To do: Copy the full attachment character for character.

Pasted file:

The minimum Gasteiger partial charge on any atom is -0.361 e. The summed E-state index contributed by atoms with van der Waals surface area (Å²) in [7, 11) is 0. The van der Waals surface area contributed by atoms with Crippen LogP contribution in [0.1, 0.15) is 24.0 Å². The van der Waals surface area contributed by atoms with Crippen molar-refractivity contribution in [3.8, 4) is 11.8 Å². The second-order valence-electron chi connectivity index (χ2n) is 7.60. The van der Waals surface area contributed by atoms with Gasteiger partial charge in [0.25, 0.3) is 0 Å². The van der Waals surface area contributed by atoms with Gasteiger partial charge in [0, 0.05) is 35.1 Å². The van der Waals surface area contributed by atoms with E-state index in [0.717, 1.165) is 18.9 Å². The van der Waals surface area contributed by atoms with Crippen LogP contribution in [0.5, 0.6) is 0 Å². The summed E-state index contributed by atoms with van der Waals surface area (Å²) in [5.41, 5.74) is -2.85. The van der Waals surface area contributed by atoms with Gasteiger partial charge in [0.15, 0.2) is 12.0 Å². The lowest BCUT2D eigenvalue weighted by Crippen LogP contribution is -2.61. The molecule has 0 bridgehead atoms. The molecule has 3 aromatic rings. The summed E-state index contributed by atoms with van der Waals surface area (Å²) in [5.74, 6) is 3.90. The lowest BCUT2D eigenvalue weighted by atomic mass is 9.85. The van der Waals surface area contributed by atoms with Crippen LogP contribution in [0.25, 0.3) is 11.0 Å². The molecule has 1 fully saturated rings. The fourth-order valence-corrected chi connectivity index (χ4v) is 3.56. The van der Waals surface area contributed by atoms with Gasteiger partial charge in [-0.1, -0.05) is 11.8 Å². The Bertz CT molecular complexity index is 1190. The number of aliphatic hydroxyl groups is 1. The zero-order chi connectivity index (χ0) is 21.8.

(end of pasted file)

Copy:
The minimum Gasteiger partial charge on any atom is -0.361 e. The summed E-state index contributed by atoms with van der Waals surface area (Å²) in [7, 11) is 0. The van der Waals surface area contributed by atoms with Crippen LogP contribution in [0.1, 0.15) is 24.0 Å². The van der Waals surface area contributed by atoms with Crippen molar-refractivity contribution in [3.8, 4) is 11.8 Å². The second-order valence-electron chi connectivity index (χ2n) is 7.60. The van der Waals surface area contributed by atoms with Gasteiger partial charge in [0.25, 0.3) is 0 Å². The van der Waals surface area contributed by atoms with Gasteiger partial charge in [0, 0.05) is 35.1 Å². The van der Waals surface area contributed by atoms with E-state index in [0.717, 1.165) is 18.9 Å². The van der Waals surface area contributed by atoms with Crippen LogP contribution in [0.5, 0.6) is 0 Å². The summed E-state index contributed by atoms with van der Waals surface area (Å²) in [5.41, 5.74) is -2.85. The van der Waals surface area contributed by atoms with Gasteiger partial charge in [0.15, 0.2) is 12.0 Å². The lowest BCUT2D eigenvalue weighted by Crippen LogP contribution is -2.61. The molecule has 0 bridgehead atoms. The molecule has 3 aromatic rings. The summed E-state index contributed by atoms with van der Waals surface area (Å²) in [5.74, 6) is 3.90. The lowest BCUT2D eigenvalue weighted by atomic mass is 9.85. The van der Waals surface area contributed by atoms with Crippen LogP contribution in [0.25, 0.3) is 11.0 Å². The molecule has 1 fully saturated rings. The fourth-order valence-corrected chi connectivity index (χ4v) is 3.56. The van der Waals surface area contributed by atoms with Gasteiger partial charge in [-0.1, -0.05) is 11.8 Å². The Bertz CT molecular complexity index is 1190. The number of aliphatic hydroxyl groups is 1. The zero-order chi connectivity index (χ0) is 21.8.